Your article, Home Run Heaven (May 18), plays on a subject close to my heart. I have contended for a long time that the major league schedules are not played "with all things being equal." And I don't think that the best team always comes out with the pennant. Something should be done to require all clubs to tailor their parks to be identical.
Why do the San Francisco Giants hit so many home runs at home and win so many games at home? Why is the Pirate home run "total so low every year? Take Felipe Alou and Ed Bailey (who hit home runs at Candlestick Park) to County Stadium—and no more home runs! Take Dick Stuart out of vast Forbes Field and place him in Fenway Park and he practically leads the league.
Of course there are many other variables, but at least give us some uniformity by making all parks the same in dimensions. Or give the Pirates a six-game handicap at the start of the season.
J. D. DONATELLI
Laws are made to apply to everyone, and it should also be true of the laws of professional baseball. When the additions to Rule 1.04 were adopted, which said that no park may be constructed after June 1, 1958 with foul lines less than 325 feet and no present park lessened to within 325 feet, no mention was made about the parks already built with shorter foul lines. Charles O. Finley's recent protest to this, in the form of the Kansas City Pennant Porch, was a direct violation of this rule, but he did succeed in pointing out the advantage the Yankees have in this respect over the rest of the American League. The only other team, besides the Yankees, with such a short foul line is Boston, which has it guarded by a 50-foot fence in left field. The 44-inch wall in Yankee Stadium has allowed dozens of cheap home runs, impossible in any other park. Since the Yankees play at Yankee Stadium nine times more than any other team in the American League, they can develop their team to take advantage of the wall (such as lefty hitters and pitchers), and while they might not win all of their games with home runs to right field, the wall, by just being there, gives them a psychological edge over their opponents. A 30- or 40-foot fence in right field would certainly help to even out the usually lopsided American League pennant race.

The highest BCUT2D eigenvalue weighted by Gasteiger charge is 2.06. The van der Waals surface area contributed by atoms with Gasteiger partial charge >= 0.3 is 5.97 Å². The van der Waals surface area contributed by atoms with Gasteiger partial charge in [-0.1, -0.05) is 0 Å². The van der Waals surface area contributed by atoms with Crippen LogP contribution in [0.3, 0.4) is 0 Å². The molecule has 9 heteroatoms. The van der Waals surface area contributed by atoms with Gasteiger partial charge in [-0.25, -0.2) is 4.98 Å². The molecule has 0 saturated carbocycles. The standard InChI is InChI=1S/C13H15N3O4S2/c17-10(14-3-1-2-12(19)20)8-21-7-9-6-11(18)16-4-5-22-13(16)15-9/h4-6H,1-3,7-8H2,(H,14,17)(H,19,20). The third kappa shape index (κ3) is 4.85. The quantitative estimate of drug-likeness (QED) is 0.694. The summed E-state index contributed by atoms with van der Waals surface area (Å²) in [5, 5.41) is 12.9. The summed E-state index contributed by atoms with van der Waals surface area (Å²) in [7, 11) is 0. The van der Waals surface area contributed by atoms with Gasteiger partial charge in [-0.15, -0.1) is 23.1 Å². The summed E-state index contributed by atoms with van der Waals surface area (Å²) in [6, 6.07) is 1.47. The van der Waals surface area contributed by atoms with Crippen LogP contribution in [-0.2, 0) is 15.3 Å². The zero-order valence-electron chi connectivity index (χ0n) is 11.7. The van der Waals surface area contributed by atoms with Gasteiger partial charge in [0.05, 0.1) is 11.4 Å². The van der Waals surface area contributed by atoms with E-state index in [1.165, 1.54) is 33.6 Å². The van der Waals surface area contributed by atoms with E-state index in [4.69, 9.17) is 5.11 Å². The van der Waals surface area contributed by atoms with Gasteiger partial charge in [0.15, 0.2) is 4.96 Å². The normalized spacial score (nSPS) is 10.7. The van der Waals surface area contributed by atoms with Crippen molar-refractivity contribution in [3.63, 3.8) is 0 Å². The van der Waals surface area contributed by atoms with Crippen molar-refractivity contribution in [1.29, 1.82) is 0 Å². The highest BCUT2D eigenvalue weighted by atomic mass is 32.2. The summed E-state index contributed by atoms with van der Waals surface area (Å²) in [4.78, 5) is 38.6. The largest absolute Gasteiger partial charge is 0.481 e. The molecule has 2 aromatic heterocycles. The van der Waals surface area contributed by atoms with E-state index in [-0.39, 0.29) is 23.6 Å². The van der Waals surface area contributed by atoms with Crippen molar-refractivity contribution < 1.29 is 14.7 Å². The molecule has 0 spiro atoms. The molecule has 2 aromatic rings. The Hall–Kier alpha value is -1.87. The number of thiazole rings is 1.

Valley Stream, N.Y.
Seems to me that we have heard enough about home run porches!
Why doesn't Mr. Finley face the facts? Kansas City finished eighth in team standings, eighth in team batting, eighth in earned run averages and who knows where in team fielding. His best hitter's BA was a tremendous .280, and I doubt if the great slugger Wayne Causey could hit a ball 296 feet! Does Finley really think he could end "Yankee dominance" with that bunch of humpty-dumpties just by putting up a 296-foot fence?
Why doesn't Finley try to beat the Yanks like the Dodgers did—with bat and glove, instead of talk and porches?
WORDS TO THE WISE
Thank you for your suggested additions of surfing terminology to Webster's Third New International Dictionary (LETTER FROM THE PUBLISHER, May 18). We are glad to have the words gremmie, hot-dogger, beach bunny, wahine and woody called to our attention and glad to put them in our files. We would have to have a lot of evidence of widespread general usage before putting them in any of our dictionaries, except, of course, wahine in its earlier sense. The word surfing is, as you say, here to stay, and we are glad to have evidence of such variations on it as surf (noun), meaning "dance," and surfer, meaning "trunks" as well as "person who surfs." Perhaps you will be interested to know that we are even more interested to find examples of blue-jeaned, beachside, suitmaker and palaka in SPORTING LOOK Editor Fred Smith's article on surfing fashions (High Surfdom).
P. B. GOVE
Editor in Chief, G. & C. Merriam Company Springfield, Mass.
It ain't so. Eric Ridder's entire crew from me on down has not jumped ship from Constellation to Columbia. I refer, of course, to the sentence in Carleton Mitchell's otherwise excellent article (A Heaping Cupful of Twelves, May 18) on America's Cup preparations in which I and the rest of Eric's crew are identified as sailing on Columbia. Mitch, of course, knows better, but somewhere down the line is a proofreader who doesn't. I, Dun Gifford, Buddy Bombard, Larry Scheu, Steve Van Dyck, Dick Goennel and Bob Connell are still very much on Constellation and wouldn't be anywhere else.
I know most of your readers will realize this was unintentional. Maybe you will find a way to mention the three other regular members of our crew, George F. (Fenny) Johnson, Don Wakeman and Fred Kulicke.
ROBERT N. BAVIER JR.
New York City